For supporters of the law, there seems  to be something about homosexuality that sets it apart. A sense that it  is not ‘normal.’ If we are part of a majority group, we tend to think  others in minority groups are abnormal, not because they have done  anything wrong, but because we have defined normal to be what we are and since they are not like us, then they are abnormal. Supporters of the  law want a certain semblance of human homogeneity. But we cannot  legislate into existence a world that does not exist: the truth of our  human condition is that we are a diverse, multi-faceted species. The  measure of our humanity lies, in part, in how we think of those  different from us. We cannot – should not – have empathy only for people who are like us.
Some supporters of the law have asked –  what is next, a marriage between a man and a dog?’ Or ‘have you seen  animals being gay?’ (Actually, studies show that there is homosexual  behavior in many species of animals.) But, quite simply, people are not  dogs, and to accept the premise – that a homosexual is comparable to an  animal – is inhumane. We cannot reduce the humanity of our fellow men  and women because of how and who they love. Some animals eat their own  kind, others desert their young. Shall we follow those examples, too?
Other supporters suggest that gay men  sexually abuse little boys. But pedophilia and homosexuality are two  very different things. There are men who abuse little girls, and women  who abuse little boys, and we do not presume that they do it because  they are heterosexuals. Child molestation is an ugly crime that is  committed by both straight and gay adults (this is why it is a crime:  children, by virtue of being non-adults, require protection and are  unable to give sexual consent).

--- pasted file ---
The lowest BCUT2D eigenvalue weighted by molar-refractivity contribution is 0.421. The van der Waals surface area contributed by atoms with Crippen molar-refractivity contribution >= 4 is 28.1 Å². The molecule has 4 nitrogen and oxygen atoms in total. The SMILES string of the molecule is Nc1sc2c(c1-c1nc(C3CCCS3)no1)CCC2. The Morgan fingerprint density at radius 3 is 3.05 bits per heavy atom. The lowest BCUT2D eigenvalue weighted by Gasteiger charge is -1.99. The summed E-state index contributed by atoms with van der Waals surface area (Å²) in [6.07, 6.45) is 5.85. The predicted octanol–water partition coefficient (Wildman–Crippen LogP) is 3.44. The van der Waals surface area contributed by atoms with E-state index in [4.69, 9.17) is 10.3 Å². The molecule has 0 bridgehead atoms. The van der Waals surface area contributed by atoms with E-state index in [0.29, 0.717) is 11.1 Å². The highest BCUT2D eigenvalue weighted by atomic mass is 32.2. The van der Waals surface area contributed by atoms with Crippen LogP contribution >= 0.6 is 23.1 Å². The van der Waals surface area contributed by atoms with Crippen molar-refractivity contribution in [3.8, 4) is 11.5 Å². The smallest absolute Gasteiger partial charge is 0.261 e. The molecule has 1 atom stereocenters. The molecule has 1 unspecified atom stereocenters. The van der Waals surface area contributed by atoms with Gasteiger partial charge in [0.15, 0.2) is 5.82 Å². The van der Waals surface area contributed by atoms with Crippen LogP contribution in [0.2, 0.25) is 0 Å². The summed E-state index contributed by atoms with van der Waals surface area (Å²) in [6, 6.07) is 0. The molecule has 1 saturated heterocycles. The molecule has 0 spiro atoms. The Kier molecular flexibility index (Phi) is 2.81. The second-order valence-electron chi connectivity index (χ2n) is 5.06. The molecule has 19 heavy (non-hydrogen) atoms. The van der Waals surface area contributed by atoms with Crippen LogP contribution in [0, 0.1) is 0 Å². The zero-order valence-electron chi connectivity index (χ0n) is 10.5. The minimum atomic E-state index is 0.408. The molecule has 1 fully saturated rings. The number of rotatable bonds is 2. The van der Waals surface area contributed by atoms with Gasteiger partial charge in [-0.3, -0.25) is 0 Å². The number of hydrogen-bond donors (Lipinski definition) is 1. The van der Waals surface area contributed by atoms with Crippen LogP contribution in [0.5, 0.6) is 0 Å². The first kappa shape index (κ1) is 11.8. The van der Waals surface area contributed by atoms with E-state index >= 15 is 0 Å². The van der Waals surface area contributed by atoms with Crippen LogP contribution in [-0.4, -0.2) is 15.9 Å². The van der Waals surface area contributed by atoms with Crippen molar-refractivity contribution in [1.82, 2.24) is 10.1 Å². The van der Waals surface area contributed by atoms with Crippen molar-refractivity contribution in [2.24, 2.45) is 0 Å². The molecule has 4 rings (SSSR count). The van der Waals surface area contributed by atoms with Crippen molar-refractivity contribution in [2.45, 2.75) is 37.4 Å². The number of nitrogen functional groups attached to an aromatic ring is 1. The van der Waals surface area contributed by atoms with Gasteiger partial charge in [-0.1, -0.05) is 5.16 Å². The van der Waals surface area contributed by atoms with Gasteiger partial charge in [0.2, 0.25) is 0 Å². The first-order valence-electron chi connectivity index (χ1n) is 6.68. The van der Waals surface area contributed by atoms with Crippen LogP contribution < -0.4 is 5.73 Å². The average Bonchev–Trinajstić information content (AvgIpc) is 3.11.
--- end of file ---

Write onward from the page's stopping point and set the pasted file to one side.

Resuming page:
There has also been some nationalist  posturing among supporters of the law. Homosexuality is ‘unafrican,’  they say, and we will not become like the west. The west is not exactly a homosexual haven; acts of discrimination against homosexuals are not  uncommon in the US and Europe. But it is the idea of ‘unafricanness’  that is truly insidious. Sochukwuma was born of Igbo parents and had  Igbo grandparents and Igbo great-grandparents. He was born a person who  would romantically love other men. Many Nigerians know somebody like  him. The boy who behaved like a girl. The girl who behaved like a boy.  The effeminate man. The unusual woman. These were people we knew, people like us, born and raised on African soil. How then are they  ‘unafrican?’

If anything, it is the passage of the  law itself that is ‘unafrican.’ It goes against the values of tolerance  and ‘live and let live’ that are part of many African cultures. (In  1970s Igboland, Area Scatter was a popular musician, a man who dressed  like a woman, wore makeup, plaited his hair. We don’t know if he was gay  – I think he was – but if he performed today, he could conceivably be  sentenced to fourteen years in prison. For being who he is.) And it is  informed not by a home-grown debate but by a cynically borrowed one: we  turned on CNN and heard western countries debating ‘same sex marriage’  and we decided that we, too, would pass a law banning same sex marriage. Where, in Nigeria, whose constitution defines marriage as being between a man and a woman, has any homosexual asked for same-sex marriage?
This is an unjust law. It should be  repealed. Throughout history, many inhumane laws have been passed, and  have subsequently been repealed. Barack Obama, for example, would not be here today had his parents obeyed American laws that criminalized  marriage between blacks and whites.
An acquaintance recently asked me, ‘if  you support gays, how would you have been born?’ Of course, there were  gay Nigerians when I was conceived. Gay people have existed as long as  humans have existed. They have always been a small percentage of the  human population. We don’t know why. What matters is this: Sochukwuma is a Nigerian and his existence is not a crime.